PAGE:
About 10 percent of self-made millionaires are doctors, dentists, lawyers, architects, engineers, consultants and others with specialist degrees who can charge high fees for their services. Their specialised knowledge makes their contribution extremely valuable and their clients pay above the norm for their services. They get paid more for what they have done services rendered and their expertise than for what they do in any specific transaction. According to the Competition Authority the average income of a senior counsel is €270,000 while the top 10 percent earn more than €600,000 a year.

4. The Sales Supremo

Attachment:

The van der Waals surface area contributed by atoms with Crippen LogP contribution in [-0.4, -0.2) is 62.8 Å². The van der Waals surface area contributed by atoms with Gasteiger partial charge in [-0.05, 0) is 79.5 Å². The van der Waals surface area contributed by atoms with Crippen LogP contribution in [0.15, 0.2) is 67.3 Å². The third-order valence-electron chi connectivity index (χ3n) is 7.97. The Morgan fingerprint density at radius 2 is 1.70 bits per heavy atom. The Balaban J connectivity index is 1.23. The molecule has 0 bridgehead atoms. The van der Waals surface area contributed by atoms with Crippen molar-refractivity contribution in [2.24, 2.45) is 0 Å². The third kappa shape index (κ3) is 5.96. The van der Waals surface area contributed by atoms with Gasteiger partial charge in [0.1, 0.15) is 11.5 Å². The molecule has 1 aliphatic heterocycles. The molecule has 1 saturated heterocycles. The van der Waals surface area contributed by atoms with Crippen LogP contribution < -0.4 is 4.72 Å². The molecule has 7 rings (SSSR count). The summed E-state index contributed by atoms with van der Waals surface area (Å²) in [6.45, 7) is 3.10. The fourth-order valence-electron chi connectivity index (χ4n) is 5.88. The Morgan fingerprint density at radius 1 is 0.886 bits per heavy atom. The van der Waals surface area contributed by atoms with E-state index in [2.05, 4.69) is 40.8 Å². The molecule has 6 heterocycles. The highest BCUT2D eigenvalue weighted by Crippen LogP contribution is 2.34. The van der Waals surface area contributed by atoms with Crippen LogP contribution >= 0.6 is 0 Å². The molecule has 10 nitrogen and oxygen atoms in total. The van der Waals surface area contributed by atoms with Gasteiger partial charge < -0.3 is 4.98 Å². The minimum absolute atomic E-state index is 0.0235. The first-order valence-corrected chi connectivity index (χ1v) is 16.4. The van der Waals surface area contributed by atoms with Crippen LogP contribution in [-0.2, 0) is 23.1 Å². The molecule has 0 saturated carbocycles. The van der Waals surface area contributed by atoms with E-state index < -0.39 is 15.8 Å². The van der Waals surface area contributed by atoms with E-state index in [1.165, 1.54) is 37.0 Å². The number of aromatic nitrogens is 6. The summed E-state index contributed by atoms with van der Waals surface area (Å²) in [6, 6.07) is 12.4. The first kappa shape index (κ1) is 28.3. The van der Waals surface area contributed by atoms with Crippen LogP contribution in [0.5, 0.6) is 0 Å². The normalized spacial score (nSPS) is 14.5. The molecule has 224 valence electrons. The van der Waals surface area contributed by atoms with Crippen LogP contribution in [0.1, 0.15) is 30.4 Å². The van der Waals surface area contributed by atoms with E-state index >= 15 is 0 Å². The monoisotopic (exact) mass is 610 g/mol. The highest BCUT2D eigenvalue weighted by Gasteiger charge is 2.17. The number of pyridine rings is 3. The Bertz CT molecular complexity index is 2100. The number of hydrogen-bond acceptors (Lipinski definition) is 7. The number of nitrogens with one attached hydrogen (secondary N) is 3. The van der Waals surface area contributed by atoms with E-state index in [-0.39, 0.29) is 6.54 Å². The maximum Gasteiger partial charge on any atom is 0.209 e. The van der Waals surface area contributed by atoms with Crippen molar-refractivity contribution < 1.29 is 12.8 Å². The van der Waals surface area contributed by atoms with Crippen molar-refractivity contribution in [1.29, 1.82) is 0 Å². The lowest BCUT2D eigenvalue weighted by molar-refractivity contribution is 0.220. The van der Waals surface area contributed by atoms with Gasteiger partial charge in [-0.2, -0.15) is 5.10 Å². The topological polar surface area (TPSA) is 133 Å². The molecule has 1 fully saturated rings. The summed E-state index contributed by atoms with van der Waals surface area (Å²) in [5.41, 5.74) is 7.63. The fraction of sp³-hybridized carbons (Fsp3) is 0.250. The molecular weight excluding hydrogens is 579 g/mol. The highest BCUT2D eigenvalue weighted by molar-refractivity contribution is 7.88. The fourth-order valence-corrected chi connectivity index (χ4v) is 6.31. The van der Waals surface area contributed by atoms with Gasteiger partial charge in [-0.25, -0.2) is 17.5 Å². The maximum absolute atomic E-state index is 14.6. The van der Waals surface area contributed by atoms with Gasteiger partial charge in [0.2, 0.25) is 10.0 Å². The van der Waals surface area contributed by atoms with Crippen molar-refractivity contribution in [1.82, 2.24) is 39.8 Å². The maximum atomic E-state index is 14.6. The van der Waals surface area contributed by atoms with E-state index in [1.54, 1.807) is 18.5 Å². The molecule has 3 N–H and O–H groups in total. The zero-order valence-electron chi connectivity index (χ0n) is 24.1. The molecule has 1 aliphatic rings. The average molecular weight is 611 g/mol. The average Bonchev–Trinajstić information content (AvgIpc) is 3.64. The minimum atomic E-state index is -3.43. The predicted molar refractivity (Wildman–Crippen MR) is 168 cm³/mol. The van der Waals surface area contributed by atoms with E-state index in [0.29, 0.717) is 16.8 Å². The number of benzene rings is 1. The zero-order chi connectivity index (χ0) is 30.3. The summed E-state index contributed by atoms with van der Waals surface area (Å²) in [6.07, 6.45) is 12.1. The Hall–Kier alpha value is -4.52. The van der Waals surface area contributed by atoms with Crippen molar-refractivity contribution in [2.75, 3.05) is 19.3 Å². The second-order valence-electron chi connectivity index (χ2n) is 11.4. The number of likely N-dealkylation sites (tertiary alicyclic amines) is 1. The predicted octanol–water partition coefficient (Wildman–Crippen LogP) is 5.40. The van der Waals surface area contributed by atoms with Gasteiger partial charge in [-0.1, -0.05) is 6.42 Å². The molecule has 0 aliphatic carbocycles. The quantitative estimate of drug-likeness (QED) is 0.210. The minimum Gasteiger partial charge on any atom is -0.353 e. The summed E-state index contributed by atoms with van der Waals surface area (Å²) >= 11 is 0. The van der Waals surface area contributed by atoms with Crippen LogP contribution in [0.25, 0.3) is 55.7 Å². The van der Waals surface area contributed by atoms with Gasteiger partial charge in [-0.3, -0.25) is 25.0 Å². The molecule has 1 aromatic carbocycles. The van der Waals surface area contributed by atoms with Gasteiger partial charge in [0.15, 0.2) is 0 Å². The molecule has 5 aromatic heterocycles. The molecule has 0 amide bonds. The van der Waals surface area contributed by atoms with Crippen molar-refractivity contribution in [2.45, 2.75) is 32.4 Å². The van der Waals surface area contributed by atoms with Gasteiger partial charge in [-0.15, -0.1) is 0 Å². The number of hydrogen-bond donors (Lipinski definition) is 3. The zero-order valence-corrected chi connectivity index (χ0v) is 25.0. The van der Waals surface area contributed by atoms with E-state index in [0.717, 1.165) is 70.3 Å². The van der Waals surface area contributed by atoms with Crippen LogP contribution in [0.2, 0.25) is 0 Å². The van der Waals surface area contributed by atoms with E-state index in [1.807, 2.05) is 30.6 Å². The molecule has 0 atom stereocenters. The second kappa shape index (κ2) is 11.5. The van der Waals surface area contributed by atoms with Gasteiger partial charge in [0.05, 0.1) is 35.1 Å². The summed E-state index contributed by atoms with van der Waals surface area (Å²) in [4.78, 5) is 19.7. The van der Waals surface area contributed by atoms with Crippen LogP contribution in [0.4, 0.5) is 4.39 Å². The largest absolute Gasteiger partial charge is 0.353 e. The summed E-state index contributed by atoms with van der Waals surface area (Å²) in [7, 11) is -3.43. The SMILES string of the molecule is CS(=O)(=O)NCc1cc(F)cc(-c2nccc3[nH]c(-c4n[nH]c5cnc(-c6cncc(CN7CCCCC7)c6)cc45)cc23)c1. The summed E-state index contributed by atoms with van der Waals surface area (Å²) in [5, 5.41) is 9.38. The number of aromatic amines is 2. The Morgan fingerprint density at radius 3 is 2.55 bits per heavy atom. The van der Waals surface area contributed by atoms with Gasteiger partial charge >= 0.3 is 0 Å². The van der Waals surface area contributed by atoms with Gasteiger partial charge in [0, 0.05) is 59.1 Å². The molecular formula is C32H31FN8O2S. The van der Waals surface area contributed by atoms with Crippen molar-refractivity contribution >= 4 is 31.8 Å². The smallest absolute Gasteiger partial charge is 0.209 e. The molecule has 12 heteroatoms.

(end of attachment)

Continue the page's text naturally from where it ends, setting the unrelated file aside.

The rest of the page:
An interesting category of self-made millionaires about five percent are professional sales people. These people never started their own business, or earned professional degrees, but became very good at selling a product, and are well paid for doing it. However, they managed their money very smartly, invested it intelligently, and made it grow until they become millionaires. Some sales executives earn huge bonuses and commissions because they create value in the sales process and deliver exceptional sales growth, the most important ingredient in business success.

5. The One Percent Rest

The final category of self-made millionaires fall into the general category of entertainers, sports stars, authors, lottery winners and all other sources. These get lots of media attention but merely make up the numbers in real wealth terms. They are the exceptions to the rule in almost all cases for their category. For example, film stars make millions, but 90 percent of all actors earn very average incomes. Sports stars get lots of news, but most full-time sports professionals just about survive.